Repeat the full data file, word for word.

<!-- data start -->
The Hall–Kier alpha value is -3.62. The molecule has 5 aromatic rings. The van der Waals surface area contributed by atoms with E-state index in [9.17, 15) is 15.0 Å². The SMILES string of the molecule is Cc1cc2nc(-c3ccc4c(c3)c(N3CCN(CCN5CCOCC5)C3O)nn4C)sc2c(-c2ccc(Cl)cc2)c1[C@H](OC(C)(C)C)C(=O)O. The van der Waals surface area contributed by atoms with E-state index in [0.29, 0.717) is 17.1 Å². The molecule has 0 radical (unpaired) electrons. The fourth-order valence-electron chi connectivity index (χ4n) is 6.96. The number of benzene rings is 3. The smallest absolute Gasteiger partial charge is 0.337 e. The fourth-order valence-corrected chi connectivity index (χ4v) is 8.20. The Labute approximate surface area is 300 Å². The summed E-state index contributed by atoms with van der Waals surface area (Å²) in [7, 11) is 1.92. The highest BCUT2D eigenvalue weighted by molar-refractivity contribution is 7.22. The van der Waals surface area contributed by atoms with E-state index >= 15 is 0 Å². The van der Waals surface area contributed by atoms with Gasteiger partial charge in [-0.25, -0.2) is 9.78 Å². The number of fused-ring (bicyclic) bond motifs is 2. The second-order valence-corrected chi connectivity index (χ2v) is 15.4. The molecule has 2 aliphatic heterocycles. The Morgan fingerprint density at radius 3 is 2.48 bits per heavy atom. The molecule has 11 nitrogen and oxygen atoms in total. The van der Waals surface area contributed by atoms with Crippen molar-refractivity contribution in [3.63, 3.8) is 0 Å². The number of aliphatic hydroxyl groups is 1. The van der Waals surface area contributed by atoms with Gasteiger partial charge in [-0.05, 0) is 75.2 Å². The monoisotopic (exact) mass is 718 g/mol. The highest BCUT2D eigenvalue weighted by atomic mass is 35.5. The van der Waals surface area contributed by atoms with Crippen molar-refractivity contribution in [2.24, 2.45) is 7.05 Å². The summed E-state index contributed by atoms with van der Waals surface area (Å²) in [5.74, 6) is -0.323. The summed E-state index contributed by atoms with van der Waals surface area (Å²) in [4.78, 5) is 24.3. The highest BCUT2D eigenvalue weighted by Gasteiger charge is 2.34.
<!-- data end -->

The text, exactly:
The Hall–Kier alpha value is -3.62. The molecule has 5 aromatic rings. The van der Waals surface area contributed by atoms with E-state index in [9.17, 15) is 15.0 Å². The SMILES string of the molecule is Cc1cc2nc(-c3ccc4c(c3)c(N3CCN(CCN5CCOCC5)C3O)nn4C)sc2c(-c2ccc(Cl)cc2)c1[C@H](OC(C)(C)C)C(=O)O. The van der Waals surface area contributed by atoms with E-state index in [0.29, 0.717) is 17.1 Å². The molecule has 0 radical (unpaired) electrons. The fourth-order valence-electron chi connectivity index (χ4n) is 6.96. The number of benzene rings is 3. The smallest absolute Gasteiger partial charge is 0.337 e. The fourth-order valence-corrected chi connectivity index (χ4v) is 8.20. The Labute approximate surface area is 300 Å². The summed E-state index contributed by atoms with van der Waals surface area (Å²) in [7, 11) is 1.92. The highest BCUT2D eigenvalue weighted by molar-refractivity contribution is 7.22. The van der Waals surface area contributed by atoms with E-state index >= 15 is 0 Å². The van der Waals surface area contributed by atoms with Gasteiger partial charge in [-0.25, -0.2) is 9.78 Å². The number of fused-ring (bicyclic) bond motifs is 2. The second-order valence-corrected chi connectivity index (χ2v) is 15.4. The molecule has 2 aliphatic heterocycles. The Morgan fingerprint density at radius 3 is 2.48 bits per heavy atom. The molecule has 11 nitrogen and oxygen atoms in total. The van der Waals surface area contributed by atoms with Crippen molar-refractivity contribution in [3.63, 3.8) is 0 Å². The number of aliphatic hydroxyl groups is 1. The van der Waals surface area contributed by atoms with Gasteiger partial charge in [-0.05, 0) is 75.2 Å². The monoisotopic (exact) mass is 718 g/mol. The highest BCUT2D eigenvalue weighted by atomic mass is 35.5. The van der Waals surface area contributed by atoms with Crippen molar-refractivity contribution in [2.24, 2.45) is 7.05 Å². The summed E-state index contributed by atoms with van der Waals surface area (Å²) in [5.74, 6) is -0.323. The summed E-state index contributed by atoms with van der Waals surface area (Å²) in [4.78, 5) is 24.3. The highest BCUT2D eigenvalue weighted by Gasteiger charge is 2.34.